Torrential Rain Hinders Filming “Atlanticus”

by | Sep 1, 2017 | Uncategorized

The rain was relentless until 4 AM this morning.  We got up about that time and powered some coffee and snacks then loaded the boat for a full day of filming.  The rain stopped completely at 4:45 and at 5, when the glow of daylight began, we shoved off.  Our goal was to put some “Jungle Tarpon” in the air for Grant Wiswell’s upcoming film, “Atlanticus”.


The mighty jungle river was swollen and a color deeper than melted chocolate.  Fast current put our guide on edge as he motored downstream dodging new snags, submerged hidden trees and floating logs, all a danger to the motor and could flip the boat.  Tarpon, snook and the resident freshwater cichlids are adapted to feed in these conditions but flies must literally hit the fish in the face.


Despite discouraging conditions we remained optimistic.  Dylan went to work first and as he did the rain started again.  Filming in the rain isn’t much fun and risky to Grants high quality filming equipment.  Tom Enderlin held an umbrella over Grant as he filmed all morning long.


Dylan and I rotated casting turns.  We saw a mere two tarpon roll so we concentrated on places Tom sees tarpon regularly – just hoping.  We cast our 12-weights relentlessly until 11 AM without a strike or even a swirl behind the fly.  Rather than fight the battle all day we returned to camp for a three-hour lunch and siesta.  It was a tough morning to say the least but fortunately the rain stopped and the skies looked better for the afternoon.


Though it didn’t rain anymore, the late afternoon/evening session didn’t go much better.  On a positive note, we saw more rolling tarpon and the river drops fast here when it doesn’t rain.  Tomorrow could be perfect and Grant found this cool place where we can fish from shore.  A hook up and fight with a 100lb tarpon from shore on this small river would add some life to the already superb looking film.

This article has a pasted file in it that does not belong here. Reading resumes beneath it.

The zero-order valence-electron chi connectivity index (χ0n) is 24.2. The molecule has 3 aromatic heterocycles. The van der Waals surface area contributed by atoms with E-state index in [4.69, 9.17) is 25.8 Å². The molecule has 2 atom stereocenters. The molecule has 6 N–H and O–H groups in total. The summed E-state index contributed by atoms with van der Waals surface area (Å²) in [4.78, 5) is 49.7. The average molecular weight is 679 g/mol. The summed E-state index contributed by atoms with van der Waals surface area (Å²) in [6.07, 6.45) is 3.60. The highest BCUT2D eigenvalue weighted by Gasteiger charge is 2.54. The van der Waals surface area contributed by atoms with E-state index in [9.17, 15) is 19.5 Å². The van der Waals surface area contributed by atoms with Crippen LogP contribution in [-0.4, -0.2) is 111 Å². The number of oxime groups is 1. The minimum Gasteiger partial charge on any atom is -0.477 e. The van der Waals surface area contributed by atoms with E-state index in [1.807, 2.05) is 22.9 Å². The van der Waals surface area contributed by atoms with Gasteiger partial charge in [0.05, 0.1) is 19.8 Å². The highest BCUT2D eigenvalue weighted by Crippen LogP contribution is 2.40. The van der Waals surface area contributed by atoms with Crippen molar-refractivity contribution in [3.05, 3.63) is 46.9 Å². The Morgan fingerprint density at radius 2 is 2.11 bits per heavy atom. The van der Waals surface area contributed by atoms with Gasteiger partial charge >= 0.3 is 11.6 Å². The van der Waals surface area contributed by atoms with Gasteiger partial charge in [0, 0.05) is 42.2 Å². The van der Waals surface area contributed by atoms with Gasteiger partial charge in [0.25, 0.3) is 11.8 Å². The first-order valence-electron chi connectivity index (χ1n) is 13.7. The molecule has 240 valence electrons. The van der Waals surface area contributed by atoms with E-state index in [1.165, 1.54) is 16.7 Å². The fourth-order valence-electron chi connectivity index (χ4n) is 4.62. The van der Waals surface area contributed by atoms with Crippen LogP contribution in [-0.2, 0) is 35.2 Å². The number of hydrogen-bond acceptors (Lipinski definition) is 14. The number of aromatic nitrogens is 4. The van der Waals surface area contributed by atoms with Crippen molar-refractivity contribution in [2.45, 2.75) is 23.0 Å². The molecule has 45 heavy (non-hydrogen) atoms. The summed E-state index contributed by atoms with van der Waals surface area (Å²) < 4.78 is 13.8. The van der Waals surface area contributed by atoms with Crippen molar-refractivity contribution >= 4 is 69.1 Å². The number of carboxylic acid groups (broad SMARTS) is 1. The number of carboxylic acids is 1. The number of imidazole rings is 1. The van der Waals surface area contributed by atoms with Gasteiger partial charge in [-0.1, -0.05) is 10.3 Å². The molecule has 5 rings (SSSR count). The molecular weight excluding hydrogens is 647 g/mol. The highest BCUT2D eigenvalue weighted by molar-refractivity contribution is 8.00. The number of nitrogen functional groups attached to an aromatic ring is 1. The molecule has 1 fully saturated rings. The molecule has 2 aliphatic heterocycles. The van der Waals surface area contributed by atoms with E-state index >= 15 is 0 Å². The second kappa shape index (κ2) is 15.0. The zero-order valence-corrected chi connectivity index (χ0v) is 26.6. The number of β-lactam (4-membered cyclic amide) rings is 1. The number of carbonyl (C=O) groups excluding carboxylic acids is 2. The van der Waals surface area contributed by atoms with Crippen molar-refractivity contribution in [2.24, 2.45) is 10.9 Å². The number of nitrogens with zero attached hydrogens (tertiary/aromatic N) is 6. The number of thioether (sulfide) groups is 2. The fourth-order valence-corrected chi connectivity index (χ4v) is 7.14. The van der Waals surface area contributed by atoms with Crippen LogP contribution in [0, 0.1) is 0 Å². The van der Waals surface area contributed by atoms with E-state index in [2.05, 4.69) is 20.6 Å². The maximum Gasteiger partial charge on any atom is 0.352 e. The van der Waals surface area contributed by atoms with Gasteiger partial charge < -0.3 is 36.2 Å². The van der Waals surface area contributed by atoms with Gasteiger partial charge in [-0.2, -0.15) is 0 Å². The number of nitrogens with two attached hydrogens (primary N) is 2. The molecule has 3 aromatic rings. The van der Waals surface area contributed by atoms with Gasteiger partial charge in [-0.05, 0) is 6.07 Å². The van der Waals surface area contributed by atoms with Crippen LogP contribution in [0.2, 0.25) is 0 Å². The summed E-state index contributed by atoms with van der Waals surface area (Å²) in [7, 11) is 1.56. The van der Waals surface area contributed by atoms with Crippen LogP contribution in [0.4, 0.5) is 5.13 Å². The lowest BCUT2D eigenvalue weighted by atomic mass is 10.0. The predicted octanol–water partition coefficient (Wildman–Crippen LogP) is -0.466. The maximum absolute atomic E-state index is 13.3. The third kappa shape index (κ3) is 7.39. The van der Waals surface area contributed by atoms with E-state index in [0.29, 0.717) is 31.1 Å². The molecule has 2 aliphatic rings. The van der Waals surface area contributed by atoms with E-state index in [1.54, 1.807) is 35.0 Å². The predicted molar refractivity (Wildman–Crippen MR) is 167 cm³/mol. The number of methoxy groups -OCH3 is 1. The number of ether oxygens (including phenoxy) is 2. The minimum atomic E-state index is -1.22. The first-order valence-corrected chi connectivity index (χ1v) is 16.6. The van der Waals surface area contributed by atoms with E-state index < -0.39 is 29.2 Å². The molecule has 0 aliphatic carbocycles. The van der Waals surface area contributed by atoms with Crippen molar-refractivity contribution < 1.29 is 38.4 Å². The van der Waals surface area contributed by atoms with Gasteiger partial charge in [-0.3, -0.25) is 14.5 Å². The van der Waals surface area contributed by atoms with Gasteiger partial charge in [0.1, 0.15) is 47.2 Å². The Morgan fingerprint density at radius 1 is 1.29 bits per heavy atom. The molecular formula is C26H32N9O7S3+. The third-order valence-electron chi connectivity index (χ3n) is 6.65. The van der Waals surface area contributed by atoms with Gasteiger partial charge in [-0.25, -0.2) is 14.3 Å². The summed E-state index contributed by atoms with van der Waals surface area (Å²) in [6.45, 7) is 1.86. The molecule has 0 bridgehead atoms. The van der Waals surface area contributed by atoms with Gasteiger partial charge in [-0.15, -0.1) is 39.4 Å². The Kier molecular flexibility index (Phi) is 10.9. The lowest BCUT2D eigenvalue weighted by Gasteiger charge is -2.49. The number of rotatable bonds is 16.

I didn’t mention it to start todays blog but this morning when I flicked on my bathroom light in a 4 AM sleep stupor, I thought is saw a large spider scurry behind the sink.  I brushed the sighting off as nothing but a bad dream and went fishing.  Tonight, Julius II (Julius I was one in Tanzania in 2013), was waiting for me.  The sickeningly huge arachnid was t-boning a 2” cockroach.  I considered smearing him but my flip flop wasn’t large enough and the mess likely would’ve spattered all over me.  I left him alone.  Needless to say, I didn’t fall asleep easily.


A special thanks to Grant Wiswell and Castaway Films for inviting me on this fantastic trip and to Jungle Tarpon Reserve and Tarponville for making our visit possible!

Jeff Currier Global Fly Fishing


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I started fly fishing at age 7 in the lakes and ponds of New England cutting my teeth on various sunfish, bass, crappie and stocked trout. I went to Northland College in Ashland, Wisconsin, where I graduated with a Naturalist Degree while I discovered new fishing opportunities for pike, muskellunge, walleyes and various salmonids found in Lake Superior and its tributaries.

From there I headed west to work a few years in the Yellowstone region to simply work as much as most people fish and fish as much as most people work. I did just that, only it lasted over 20 years working at the Jack Dennis Fly Shop in Jackson, WY where I departed in 2009. Now it’s time to work for "The Man", working for myself that is.

I pursue my love to paint fish, lecture on every aspect of fly fishing you can imagine and host a few trips to some of the most exotic places you can think of. My ultimate goal is to catch as many species of fish on fly possible from freshwater to saltwater, throughout the world. I presently have taken over 440 species from over 60 countries!